ELLISVILLE- A unique combination of resources and skills has sparked a collaborative effort amongst three Jones College faculty to help the healthcare providers on the “front line” fight the invisible war with the Corona Virus. Electro-Mechanical Technology instructor, Cody Robertson, CAD Engineering Technology instructor, Karen Kirk and EMT-Paramedic instructor and Health Services Division Chair, Benji Sessums have combined their skills and resources with the efforts of others across the world who are taking 3D printers and creating personal protective equipment for healthcare workers.
“People all over the country are realizing they can make these supplies,” said Robertson. “We can’t do it at the speed or as efficiently as a regular manufacturer, but when you crowdsource that kind of manufacturability you can make a significant impact.”
The prototypes the JC team developed is a compilation of files already tested by developers in Billings, Montana, and from others across the U.S. After consulting with local healthcare providers, Robertson and Kirk tweaked and modified their design by adding an adhesive type sealant around the edges of the mask. Other options are also being explored include modifying CPAP masks and designing a face shield to protect the eyes.
“The real question we faced was what type of filter material should be used. We have lots of options because we’ve been experimenting and testing different filters to go into the plastic masks,” said Sessums. “We’ve taken the current masks everyone uses and cut it into squares to make it last longer. We also tested the use of surgical drapes, which has a higher-grade filtration than the N95 filtered masks”
Using the 12, 3D printers in Kirk’s lab, Robertson estimates they can produce at least 30 masks with removable filters each day. Plastic bands and the sealant would be added around the edges, once any fringe materials are removed. Using the 3D printers also allow Kirk and Robertson the option to easily adjust the size of the mask. Most importantly, Robertson said the JC developed masks are better than the CDC’s minimum standard which is a bandana.
“I don’t want my friends and family members working around the Virus to have to rely upon just a bandana. What we are making is not replacing the mask, but we’re offering a better option for emergencies,” said Robertson, who feels indebted to healthcare providers after surviving pancreatic cancer.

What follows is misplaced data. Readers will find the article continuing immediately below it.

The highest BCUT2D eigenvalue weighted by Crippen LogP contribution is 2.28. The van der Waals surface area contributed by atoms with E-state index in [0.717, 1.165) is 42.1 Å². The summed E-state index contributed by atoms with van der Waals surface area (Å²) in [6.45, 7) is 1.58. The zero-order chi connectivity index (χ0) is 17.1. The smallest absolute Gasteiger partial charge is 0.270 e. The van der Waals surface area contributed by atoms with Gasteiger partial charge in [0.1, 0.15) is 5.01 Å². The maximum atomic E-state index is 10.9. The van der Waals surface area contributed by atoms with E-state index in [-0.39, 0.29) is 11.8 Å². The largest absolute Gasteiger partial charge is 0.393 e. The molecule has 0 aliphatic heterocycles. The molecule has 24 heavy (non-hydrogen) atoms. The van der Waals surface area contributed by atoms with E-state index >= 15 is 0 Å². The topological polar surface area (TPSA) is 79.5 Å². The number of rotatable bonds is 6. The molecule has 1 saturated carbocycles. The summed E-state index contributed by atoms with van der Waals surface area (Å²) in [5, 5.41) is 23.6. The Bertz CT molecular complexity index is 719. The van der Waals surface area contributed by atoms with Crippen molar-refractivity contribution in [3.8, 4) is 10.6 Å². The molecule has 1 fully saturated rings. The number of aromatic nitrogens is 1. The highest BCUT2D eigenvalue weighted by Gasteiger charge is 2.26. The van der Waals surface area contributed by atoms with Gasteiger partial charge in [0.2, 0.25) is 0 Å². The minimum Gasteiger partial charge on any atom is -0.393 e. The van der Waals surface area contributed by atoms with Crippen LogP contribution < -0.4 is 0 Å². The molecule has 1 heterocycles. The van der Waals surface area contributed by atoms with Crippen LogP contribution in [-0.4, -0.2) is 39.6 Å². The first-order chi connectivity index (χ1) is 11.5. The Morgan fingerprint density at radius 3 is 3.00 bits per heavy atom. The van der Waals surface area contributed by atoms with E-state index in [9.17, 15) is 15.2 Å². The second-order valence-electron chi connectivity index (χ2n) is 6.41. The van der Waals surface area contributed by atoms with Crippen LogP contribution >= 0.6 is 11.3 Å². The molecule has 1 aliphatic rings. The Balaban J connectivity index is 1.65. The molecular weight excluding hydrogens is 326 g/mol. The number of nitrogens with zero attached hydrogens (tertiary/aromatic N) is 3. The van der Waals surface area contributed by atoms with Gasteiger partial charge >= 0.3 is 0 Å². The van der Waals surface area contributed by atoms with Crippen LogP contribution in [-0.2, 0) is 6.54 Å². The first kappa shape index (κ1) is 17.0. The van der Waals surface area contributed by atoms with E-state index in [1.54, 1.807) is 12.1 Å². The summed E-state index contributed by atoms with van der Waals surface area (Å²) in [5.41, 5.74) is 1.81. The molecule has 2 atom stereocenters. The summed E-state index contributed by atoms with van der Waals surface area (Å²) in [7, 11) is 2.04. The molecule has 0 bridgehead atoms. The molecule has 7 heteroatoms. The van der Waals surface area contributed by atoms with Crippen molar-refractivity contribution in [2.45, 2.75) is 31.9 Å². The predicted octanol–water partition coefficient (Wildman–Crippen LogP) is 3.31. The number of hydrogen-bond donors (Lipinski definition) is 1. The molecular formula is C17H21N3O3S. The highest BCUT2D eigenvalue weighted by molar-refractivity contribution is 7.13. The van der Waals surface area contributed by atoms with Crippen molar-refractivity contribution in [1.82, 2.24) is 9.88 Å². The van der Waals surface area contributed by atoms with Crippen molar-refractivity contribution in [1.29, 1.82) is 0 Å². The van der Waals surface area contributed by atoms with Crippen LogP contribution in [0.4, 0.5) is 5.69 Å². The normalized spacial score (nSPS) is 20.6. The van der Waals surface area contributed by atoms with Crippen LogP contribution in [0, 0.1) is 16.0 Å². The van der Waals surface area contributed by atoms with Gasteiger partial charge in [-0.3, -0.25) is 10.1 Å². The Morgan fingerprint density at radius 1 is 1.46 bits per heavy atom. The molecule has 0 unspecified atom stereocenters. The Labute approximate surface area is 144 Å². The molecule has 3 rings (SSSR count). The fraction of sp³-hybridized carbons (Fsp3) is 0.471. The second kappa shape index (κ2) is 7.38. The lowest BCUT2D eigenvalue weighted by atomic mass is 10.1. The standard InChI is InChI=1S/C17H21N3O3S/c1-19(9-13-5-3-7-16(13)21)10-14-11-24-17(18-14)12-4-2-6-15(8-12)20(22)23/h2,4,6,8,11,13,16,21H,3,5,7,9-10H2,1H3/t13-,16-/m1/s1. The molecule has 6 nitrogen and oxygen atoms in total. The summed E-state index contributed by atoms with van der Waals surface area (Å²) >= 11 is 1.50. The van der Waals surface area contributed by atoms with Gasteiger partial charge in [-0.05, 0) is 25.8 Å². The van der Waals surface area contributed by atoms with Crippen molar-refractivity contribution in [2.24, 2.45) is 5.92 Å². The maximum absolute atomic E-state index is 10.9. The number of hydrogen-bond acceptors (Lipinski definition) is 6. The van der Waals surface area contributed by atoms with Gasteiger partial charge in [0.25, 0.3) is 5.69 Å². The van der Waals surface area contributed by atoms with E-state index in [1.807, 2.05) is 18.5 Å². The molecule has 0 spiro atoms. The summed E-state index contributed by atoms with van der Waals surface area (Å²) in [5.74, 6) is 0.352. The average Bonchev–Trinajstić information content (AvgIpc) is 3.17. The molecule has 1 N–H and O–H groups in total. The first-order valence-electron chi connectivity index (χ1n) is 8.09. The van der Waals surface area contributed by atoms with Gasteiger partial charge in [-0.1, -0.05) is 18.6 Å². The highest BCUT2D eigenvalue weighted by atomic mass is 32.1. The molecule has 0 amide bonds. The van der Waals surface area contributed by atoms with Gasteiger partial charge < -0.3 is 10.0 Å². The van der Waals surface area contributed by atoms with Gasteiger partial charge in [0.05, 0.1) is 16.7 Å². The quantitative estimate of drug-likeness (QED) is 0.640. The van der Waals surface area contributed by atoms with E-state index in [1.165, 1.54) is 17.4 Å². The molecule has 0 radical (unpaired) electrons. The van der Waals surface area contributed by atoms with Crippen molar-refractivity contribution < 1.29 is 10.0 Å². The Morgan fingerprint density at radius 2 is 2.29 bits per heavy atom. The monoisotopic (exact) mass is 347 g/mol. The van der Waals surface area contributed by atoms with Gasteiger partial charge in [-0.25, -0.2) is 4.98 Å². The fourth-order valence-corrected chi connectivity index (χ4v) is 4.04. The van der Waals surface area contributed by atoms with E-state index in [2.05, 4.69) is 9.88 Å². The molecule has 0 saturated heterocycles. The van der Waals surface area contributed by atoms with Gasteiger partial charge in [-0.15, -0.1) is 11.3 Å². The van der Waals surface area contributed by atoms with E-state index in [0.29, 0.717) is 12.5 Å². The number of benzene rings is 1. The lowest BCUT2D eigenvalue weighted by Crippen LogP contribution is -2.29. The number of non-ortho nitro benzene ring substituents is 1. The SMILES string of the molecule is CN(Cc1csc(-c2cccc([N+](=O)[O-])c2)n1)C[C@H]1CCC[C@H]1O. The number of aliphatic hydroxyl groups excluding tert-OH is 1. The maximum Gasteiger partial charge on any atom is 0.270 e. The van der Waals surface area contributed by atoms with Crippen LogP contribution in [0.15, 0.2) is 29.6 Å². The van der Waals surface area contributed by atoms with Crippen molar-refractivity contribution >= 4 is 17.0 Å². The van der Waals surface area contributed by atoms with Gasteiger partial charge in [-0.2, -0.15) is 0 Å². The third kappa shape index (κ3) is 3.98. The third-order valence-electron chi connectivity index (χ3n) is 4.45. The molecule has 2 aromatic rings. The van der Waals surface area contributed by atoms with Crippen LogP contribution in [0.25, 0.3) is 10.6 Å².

“Jones College not only has the capability to provide something better than the minimum, but we also pride ourselves on giving back to our community. Our healthcare providers are on the frontlines of a war that could very well reach our doors, and I, along with many others, have a duty to help them.”
The three faculty members report their creation is reusable, utilizing much less filter material, which can prolong the effectiveness of the plastic masks from a financial and safety aspect in comparison to the previously stated CDC minimum.
“Most of the area hospitals and service providers are being proactive and are not in a critical supply need today,” said Sessums. “However, in four or five weeks from now, when supplies are decreasing, they are developing plans now for when they reach that point, to protect their employees. We are ready to answer their calls.”
“I’m going to demonstrate to students what we’ve been doing, talk about the design process and show them a video of the mask printing on the 3D printer. We’ll also discuss other ways the 3D printers can be utilized. Hopefully, this situation will encourage them to think outside the box and discover other productive ways to use the 3D printers to help society,” said Kirk.
The production of the 3D masks at Jones has the potential to save lives and prevent the spread of the Corona Virus as the demand for personal protection increases.
PHOTOS BY: Megan Clark, JC Social Media Coordinator
ELLISVILLE- As Jones College students embark on a new journey taking all classes online beginning March 30, college administrators are aware some students may need help to overcome some obstacles to finish the semester. Among the top issues specifically being addressed by the college include access to a computer and Internet service.
Executive Vice President CMO, CIO, CEMO, Finee’ Ruffin said, “To understand the challenges and the needs of our students who may need access to the internet or a computer, we’ve asked students to complete the Technology Accessibility Survey, located in the campus portal, Canvas.”